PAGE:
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The Last Country To Abolish Slavery

Slavery does not quite sound like an issue for the 21st century. When humankind is well on its way to start a colony in Mars, when technology has made education accessible and when globalization has brought people closer, who would think about slavery?

Have you seen a slave in your lifetime? But slaves do exist. Even around us.

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Mauritania | Picture Credit: commons.wikimedia.org

In fact, the Islamic Republic of Mauritania abolished slavery in 1981, passing a law to to prosecute slave owners only in 2007. While new, humane laws make one hopeful about changing a social situation that undermines human dignity, the picture post 2007 remains equally gloomy in Mauritania with a 2012 CNN report citing just one conviction while a 2016 Al Jazeera report showing how anti-slave activists are being imprisoned in the country.

This makes one question the utility of laws in bringing about structural changes in a society. Laws are necessary, no doubt. But laws alone are incapable in delivering desired change. The deviants would just find another way to exploit the exploited. They would engage not in slavery but in slavery-like practices.

The biggest challenge in any change management exercise is changing the attitude of the people involved – the exploiter’s as well as the exploited’s. Changing the latter’s is more tricky. As Ahmed Vall Ould Dine, media spokesman for the Mauritanian Human Rights Watch, explains:

“Slaves tend to develop very close relations with their masters; the freed ones, who are poor and have inherited nothing from their parents, chose to remain under the auspices of their ex-masters as they provide them with basic necessities of life.”

They don’t even know what it means to be free. They do not know about or understand human rights. (Also what would one do if one becomes free, if one does not have any other source of livelihood?) This reminds one of Plato’s allegory of the Cave.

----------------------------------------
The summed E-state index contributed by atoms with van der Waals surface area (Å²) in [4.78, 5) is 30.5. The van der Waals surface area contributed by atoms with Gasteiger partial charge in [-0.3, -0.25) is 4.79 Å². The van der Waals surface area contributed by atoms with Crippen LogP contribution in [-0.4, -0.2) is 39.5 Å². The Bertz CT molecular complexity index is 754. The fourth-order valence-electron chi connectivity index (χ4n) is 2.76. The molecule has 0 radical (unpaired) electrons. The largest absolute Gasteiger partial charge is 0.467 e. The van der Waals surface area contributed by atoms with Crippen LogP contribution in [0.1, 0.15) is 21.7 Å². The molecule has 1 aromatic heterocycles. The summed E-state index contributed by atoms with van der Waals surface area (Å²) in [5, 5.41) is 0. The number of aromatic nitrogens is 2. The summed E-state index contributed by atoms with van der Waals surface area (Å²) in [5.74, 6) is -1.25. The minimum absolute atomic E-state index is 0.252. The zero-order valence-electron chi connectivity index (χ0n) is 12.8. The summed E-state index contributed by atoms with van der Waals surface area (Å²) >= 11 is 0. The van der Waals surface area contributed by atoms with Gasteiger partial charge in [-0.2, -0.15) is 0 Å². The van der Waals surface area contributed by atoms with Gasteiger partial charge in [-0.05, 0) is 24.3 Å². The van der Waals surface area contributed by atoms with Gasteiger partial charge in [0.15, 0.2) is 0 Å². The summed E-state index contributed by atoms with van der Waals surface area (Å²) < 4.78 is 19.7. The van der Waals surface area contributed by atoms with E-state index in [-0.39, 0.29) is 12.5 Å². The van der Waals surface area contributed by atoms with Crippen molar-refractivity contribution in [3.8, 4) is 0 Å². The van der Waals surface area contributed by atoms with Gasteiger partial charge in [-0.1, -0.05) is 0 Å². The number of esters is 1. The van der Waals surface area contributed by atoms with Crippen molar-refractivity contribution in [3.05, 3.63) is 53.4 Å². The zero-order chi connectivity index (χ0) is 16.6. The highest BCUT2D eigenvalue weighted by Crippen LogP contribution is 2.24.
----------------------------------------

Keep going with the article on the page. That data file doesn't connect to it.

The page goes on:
In the allegory, we learn about some people who have been imprisoned in a cave since their childhood. They cannot move or see anything beyond what lies in front of them. There is a fire burning behind them and all they can see is the shadows of the puppets carried by other people. They can hear the voices of the people and attribute the sounds to the shadows they see. They even start identifying the shadows with time, naming them in the process.

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Plato’s Allegory of the Cave | Picture Credit: By Veldkamp, Gabriele and Maurer, Markus [CC BY-SA 3.0 (http://creativecommons.org/licenses/by-sa/3.0)%5D, via Wikimedia Commons

Now one of the tied prisoners is freed and led on outside. The light outside blinds the prisoner. And as the freed prisoner adjusts with the light outside and slowly comprehends the surroundings, he realizes that all he knew was farce and reality is much more beautiful and superior. He starts pitying the cave existence, his own past life and his cave companions.

Say, he returns to the cave to be chained again. He tells his companions all about the things he has seen and experienced. He tells them how the shadows are but a false reality.

How do you think his fellow inmates would treat him now?

Of course they would think that he has gone crazy. His views and opinions would be blasphemous. They would also notice that he cannot see the shadows as well as he used to. Thus, they would blame the outside experience for both the insanity of their fellow companion as well as his physical degradation. They would now resist any attempt to bring themselves outside. Even if they are freed, they would not get out.

What  good is reality when the present is known, when we have adjusted to it?

This is the exact thing that happens when we try to change a social situation in a country or a undertake a change management exercise in an organization. Why not try to change the social circumstances before passing a law? Why not discuss and promote the utilities before changing the circumstances? A branding exercise maybe in an attempt to communicate the usefulness to all the stakeholders involved?

These are not easy questions to answer but ones that definitely need to discussed if we are committed to change, if we really want to change our society, our organizations for the better.

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Author: Amartya Dey, India